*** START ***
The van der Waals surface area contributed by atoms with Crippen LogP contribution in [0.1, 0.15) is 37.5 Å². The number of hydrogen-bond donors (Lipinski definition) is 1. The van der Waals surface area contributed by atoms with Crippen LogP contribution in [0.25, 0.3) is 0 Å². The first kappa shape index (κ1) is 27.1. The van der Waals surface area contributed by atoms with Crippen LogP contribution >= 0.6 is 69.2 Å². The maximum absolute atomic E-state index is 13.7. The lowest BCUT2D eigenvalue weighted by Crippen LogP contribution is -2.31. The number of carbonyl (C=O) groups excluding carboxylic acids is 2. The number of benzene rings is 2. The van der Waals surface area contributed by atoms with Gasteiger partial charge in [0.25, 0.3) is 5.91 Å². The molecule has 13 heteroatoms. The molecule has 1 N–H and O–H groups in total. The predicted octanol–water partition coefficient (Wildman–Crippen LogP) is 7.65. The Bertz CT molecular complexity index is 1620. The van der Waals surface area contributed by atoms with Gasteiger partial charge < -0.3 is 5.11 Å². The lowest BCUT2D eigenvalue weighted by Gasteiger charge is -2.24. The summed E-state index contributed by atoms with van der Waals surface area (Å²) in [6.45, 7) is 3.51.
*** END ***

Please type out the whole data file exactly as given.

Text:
The van der Waals surface area contributed by atoms with Crippen LogP contribution in [0.1, 0.15) is 37.5 Å². The number of hydrogen-bond donors (Lipinski definition) is 1. The van der Waals surface area contributed by atoms with Crippen LogP contribution in [0.25, 0.3) is 0 Å². The first kappa shape index (κ1) is 27.1. The van der Waals surface area contributed by atoms with Crippen LogP contribution >= 0.6 is 69.2 Å². The maximum absolute atomic E-state index is 13.7. The lowest BCUT2D eigenvalue weighted by Crippen LogP contribution is -2.31. The number of carbonyl (C=O) groups excluding carboxylic acids is 2. The number of benzene rings is 2. The van der Waals surface area contributed by atoms with Gasteiger partial charge in [0.25, 0.3) is 5.91 Å². The molecule has 13 heteroatoms. The molecule has 1 N–H and O–H groups in total. The predicted octanol–water partition coefficient (Wildman–Crippen LogP) is 7.65. The Bertz CT molecular complexity index is 1620. The van der Waals surface area contributed by atoms with Gasteiger partial charge < -0.3 is 5.11 Å². The lowest BCUT2D eigenvalue weighted by Gasteiger charge is -2.24. The summed E-state index contributed by atoms with van der Waals surface area (Å²) in [6.45, 7) is 3.51.